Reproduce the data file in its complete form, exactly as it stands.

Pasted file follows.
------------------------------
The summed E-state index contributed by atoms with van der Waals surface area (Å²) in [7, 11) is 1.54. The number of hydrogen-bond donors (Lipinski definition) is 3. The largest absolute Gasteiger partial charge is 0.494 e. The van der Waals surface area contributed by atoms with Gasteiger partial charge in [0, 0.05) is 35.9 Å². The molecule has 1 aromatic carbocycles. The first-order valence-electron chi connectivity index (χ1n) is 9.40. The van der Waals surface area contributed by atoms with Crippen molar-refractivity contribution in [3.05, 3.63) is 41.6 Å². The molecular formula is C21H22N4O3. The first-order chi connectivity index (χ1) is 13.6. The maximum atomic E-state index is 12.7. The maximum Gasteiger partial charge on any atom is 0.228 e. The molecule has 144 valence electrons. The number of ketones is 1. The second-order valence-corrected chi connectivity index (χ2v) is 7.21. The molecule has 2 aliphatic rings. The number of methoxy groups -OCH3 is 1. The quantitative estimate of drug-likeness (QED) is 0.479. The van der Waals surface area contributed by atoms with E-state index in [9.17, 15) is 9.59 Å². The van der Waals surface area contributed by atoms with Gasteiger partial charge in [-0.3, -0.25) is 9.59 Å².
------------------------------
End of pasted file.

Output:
The summed E-state index contributed by atoms with van der Waals surface area (Å²) in [7, 11) is 1.54. The number of hydrogen-bond donors (Lipinski definition) is 3. The largest absolute Gasteiger partial charge is 0.494 e. The van der Waals surface area contributed by atoms with Gasteiger partial charge in [0, 0.05) is 35.9 Å². The molecule has 1 aromatic carbocycles. The first-order valence-electron chi connectivity index (χ1n) is 9.40. The van der Waals surface area contributed by atoms with Crippen molar-refractivity contribution in [3.05, 3.63) is 41.6 Å². The molecular formula is C21H22N4O3. The first-order chi connectivity index (χ1) is 13.6. The maximum atomic E-state index is 12.7. The maximum Gasteiger partial charge on any atom is 0.228 e. The molecule has 144 valence electrons. The number of ketones is 1. The second-order valence-corrected chi connectivity index (χ2v) is 7.21. The molecule has 2 aliphatic rings. The number of methoxy groups -OCH3 is 1. The quantitative estimate of drug-likeness (QED) is 0.479. The van der Waals surface area contributed by atoms with E-state index in [9.17, 15) is 9.59 Å². The van der Waals surface area contributed by atoms with Gasteiger partial charge in [-0.3, -0.25) is 9.59 Å².